,the noise you see it s a mix of noise and sharpness artifacts, Detail 15 Radius 0. Noise reduction 8 detail 65. chrominance 15-20 as you prefere Effects panel Add grain 1225 ,50. Hi own a OM-D E-M5 Mark II since almost three months having purchased the camera in the first days of may. It is my first Olympus camera, dealing with the menu has been very hard in the beginning. I got cramps in my hands when holding the camera more than a few minutesin my opinion the camera is too uncomfortable to hold without grip.

I use mostly to shoot architecture or landscape in hi-res mode and find it very useful and effective, minor quirks aside. I ve got the two pro zooms and find image quality very, very good, when not phenomenal. After almost three months of use, yesterday, suddenly the camera started to refuse to shut down when switched off, the only way to shut down is to remove the battery and when the battery is inserted the camera will turn on again, regardless of the switch position. So the camera is now on his way to Olympus CH for repair.

I am very disappointed, such a poor QC for such an expensive small tool. Will keep you posted. We had that problem intermittently with the E-M1s and E-M5, too. Lack of wide shift lenses makes it very difficult to use for architectural work. I m tempted by the Mark II that or one of the Merrills, probably the DP2 3. But for what reason, and for how often.

Before I found Ming s blog, I supposed I intuitively knew about shooting envelopes without having consciously codified it. But when I sit down and attempt to justify a Mark II I can t. I can t make that leap. The truth is it only expands the envelope for a very few things. And if those things aren t what you do, move on. Or take some medication for the GAS.

I disagree totally about Nikon FF gives 3 stop better Raw you have to be careful derawing any omd raw because it need the right conversion,it s nonsense open every raw files from any camera with the same settings in camera raw ,are sensor all the same. resolution is the same. I can show you with those settings converting a omd raw improve minimum 2,5 better clean file with tons of detail. Sharpness 15 radius 0. noise reduction luminance 10-20 from 1000 to 6400 iso detail 70-75.

noise reduction color 20. Effect panel Add grain 10 50 20. Here you can see my test and download the files. I do not open every raw file with the same settings, and I spend a lot of time finding the right profile for all parameters for each camera. Why would I spend so much effort chasing ultimate image quality and then compromising it. I think iqoption download windows ll find that DXO also agrees the D750 has a two stop noise advantage, to say nothing of dynamic range and bit depth.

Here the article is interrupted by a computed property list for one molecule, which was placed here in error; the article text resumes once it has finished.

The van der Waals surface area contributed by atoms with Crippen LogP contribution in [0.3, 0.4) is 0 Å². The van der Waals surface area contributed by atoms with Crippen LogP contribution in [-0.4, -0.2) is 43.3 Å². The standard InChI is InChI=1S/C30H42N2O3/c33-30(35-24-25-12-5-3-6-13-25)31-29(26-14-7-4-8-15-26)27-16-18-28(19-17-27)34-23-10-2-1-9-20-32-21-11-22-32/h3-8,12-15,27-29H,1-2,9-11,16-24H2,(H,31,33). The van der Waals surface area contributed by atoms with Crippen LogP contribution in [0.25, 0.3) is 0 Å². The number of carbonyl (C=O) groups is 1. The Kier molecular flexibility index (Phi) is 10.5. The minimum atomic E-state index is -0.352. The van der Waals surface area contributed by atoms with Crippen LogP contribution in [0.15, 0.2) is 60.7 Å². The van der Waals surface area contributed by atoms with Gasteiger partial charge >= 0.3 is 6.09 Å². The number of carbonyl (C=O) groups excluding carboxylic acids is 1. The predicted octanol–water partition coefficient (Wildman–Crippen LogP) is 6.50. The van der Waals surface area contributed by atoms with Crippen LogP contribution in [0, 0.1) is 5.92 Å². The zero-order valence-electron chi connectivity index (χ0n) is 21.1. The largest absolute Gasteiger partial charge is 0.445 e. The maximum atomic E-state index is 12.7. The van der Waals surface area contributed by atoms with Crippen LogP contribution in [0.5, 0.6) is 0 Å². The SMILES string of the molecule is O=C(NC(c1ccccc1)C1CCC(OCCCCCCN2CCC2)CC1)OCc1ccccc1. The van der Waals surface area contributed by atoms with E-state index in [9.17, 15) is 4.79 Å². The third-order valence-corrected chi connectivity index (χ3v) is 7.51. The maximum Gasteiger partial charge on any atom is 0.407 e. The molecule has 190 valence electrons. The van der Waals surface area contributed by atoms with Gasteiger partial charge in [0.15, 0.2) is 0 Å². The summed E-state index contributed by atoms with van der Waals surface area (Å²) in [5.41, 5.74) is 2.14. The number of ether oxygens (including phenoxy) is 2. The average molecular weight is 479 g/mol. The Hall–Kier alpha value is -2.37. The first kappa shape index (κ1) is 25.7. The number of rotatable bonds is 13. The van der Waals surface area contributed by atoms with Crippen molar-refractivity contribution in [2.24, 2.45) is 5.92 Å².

However, your test is false because your Nikon files are clearly out of focus and thus not comparable. On top of that, you are using comparisons of 3D subjects which require sufficient depth of field to cover and fully resolve, yet you use the same aperture with both Nikon and Olympus this gives the Olympus a 2-stop DOF advantage, which will of course make it look sharper. Increasing noise reduction which will remove detail and then adding back grain which is not real information is giving you the illusion of more information with no real signal.

If you try doing that on a very high frequency subject, it s clear the FF cameras have a significant advantage still. Finally, you re missing the point entirely I also pointed out despite all of these limitations, the M4 3 camera still comes pretty close in practical deployment because of DOF, stabilisers, lenses etc. More dof mean more area in focus not more sharpness. In my exaple there are a lot of 3d object for be sure there are some parts of the pics perfectly in focus raw are different eatch other you know and you know that it need to be built with the right conversion if you comprare a d750 with a sharp lens even stopped to f4 VS a m4 3 omd camera with ANY lens you will find more apparent sharpness in omd files.